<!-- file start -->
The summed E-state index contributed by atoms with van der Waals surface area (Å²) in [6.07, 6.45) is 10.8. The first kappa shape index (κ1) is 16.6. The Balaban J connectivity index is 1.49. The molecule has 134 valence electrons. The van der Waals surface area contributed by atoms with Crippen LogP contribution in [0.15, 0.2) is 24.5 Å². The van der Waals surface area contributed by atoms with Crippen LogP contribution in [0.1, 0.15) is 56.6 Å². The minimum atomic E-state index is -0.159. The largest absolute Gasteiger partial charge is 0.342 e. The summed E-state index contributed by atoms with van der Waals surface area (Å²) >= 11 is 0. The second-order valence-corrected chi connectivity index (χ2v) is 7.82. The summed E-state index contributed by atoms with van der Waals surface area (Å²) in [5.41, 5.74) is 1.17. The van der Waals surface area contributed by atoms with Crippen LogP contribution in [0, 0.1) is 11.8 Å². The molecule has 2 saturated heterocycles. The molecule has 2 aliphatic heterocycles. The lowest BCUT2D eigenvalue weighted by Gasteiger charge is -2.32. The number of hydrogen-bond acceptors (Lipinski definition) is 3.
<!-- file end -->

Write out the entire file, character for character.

The summed E-state index contributed by atoms with van der Waals surface area (Å²) in [6.07, 6.45) is 10.8. The first kappa shape index (κ1) is 16.6. The Balaban J connectivity index is 1.49. The molecule has 134 valence electrons. The van der Waals surface area contributed by atoms with Crippen LogP contribution in [0.15, 0.2) is 24.5 Å². The van der Waals surface area contributed by atoms with Crippen LogP contribution in [0.1, 0.15) is 56.6 Å². The minimum atomic E-state index is -0.159. The largest absolute Gasteiger partial charge is 0.342 e. The summed E-state index contributed by atoms with van der Waals surface area (Å²) >= 11 is 0. The second-order valence-corrected chi connectivity index (χ2v) is 7.82. The summed E-state index contributed by atoms with van der Waals surface area (Å²) in [5.41, 5.74) is 1.17. The van der Waals surface area contributed by atoms with Crippen LogP contribution in [0, 0.1) is 11.8 Å². The molecule has 2 saturated heterocycles. The molecule has 2 aliphatic heterocycles. The lowest BCUT2D eigenvalue weighted by Gasteiger charge is -2.32. The number of hydrogen-bond acceptors (Lipinski definition) is 3.